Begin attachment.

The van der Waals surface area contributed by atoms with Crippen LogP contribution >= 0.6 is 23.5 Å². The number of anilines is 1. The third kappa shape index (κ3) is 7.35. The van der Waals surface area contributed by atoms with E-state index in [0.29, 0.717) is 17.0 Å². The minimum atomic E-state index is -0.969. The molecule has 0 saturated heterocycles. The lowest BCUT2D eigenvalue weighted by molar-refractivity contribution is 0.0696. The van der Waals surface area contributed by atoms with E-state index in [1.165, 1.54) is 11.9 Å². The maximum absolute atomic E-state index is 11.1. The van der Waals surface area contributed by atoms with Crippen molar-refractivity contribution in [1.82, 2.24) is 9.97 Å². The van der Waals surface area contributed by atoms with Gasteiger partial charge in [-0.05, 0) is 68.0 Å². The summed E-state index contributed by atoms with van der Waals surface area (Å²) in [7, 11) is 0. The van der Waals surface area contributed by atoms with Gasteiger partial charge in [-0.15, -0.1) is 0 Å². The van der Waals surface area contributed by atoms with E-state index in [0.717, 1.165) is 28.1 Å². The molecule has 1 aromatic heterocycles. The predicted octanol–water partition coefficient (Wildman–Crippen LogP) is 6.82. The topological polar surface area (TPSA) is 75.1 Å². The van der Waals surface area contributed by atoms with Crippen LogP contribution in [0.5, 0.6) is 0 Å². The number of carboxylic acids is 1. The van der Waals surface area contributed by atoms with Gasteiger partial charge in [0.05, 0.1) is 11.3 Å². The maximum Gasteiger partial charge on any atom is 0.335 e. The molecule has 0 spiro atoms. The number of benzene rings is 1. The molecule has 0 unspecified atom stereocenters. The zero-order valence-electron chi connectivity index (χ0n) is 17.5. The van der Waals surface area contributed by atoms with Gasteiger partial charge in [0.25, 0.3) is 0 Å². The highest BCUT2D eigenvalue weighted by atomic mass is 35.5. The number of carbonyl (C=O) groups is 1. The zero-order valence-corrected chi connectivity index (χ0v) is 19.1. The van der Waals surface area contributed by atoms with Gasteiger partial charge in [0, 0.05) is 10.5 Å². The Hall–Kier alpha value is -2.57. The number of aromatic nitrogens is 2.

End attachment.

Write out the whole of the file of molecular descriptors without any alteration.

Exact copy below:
The van der Waals surface area contributed by atoms with Crippen LogP contribution >= 0.6 is 23.5 Å². The number of anilines is 1. The third kappa shape index (κ3) is 7.35. The van der Waals surface area contributed by atoms with E-state index in [0.29, 0.717) is 17.0 Å². The minimum atomic E-state index is -0.969. The molecule has 0 saturated heterocycles. The lowest BCUT2D eigenvalue weighted by molar-refractivity contribution is 0.0696. The van der Waals surface area contributed by atoms with E-state index in [1.165, 1.54) is 11.9 Å². The maximum absolute atomic E-state index is 11.1. The van der Waals surface area contributed by atoms with Crippen molar-refractivity contribution in [1.82, 2.24) is 9.97 Å². The van der Waals surface area contributed by atoms with Gasteiger partial charge in [-0.05, 0) is 68.0 Å². The summed E-state index contributed by atoms with van der Waals surface area (Å²) in [7, 11) is 0. The van der Waals surface area contributed by atoms with Gasteiger partial charge in [-0.15, -0.1) is 0 Å². The van der Waals surface area contributed by atoms with E-state index in [0.717, 1.165) is 28.1 Å². The molecule has 1 aromatic heterocycles. The predicted octanol–water partition coefficient (Wildman–Crippen LogP) is 6.82. The topological polar surface area (TPSA) is 75.1 Å². The van der Waals surface area contributed by atoms with Crippen LogP contribution in [0.5, 0.6) is 0 Å². The number of carboxylic acids is 1. The van der Waals surface area contributed by atoms with Gasteiger partial charge in [0.05, 0.1) is 11.3 Å². The maximum Gasteiger partial charge on any atom is 0.335 e. The molecule has 0 spiro atoms. The number of benzene rings is 1. The molecule has 0 unspecified atom stereocenters. The zero-order valence-electron chi connectivity index (χ0n) is 17.5. The van der Waals surface area contributed by atoms with Gasteiger partial charge in [0.25, 0.3) is 0 Å². The highest BCUT2D eigenvalue weighted by atomic mass is 35.5. The number of carbonyl (C=O) groups is 1. The zero-order valence-corrected chi connectivity index (χ0v) is 19.1. The van der Waals surface area contributed by atoms with Gasteiger partial charge in [0, 0.05) is 10.5 Å². The Hall–Kier alpha value is -2.57. The number of aromatic nitrogens is 2.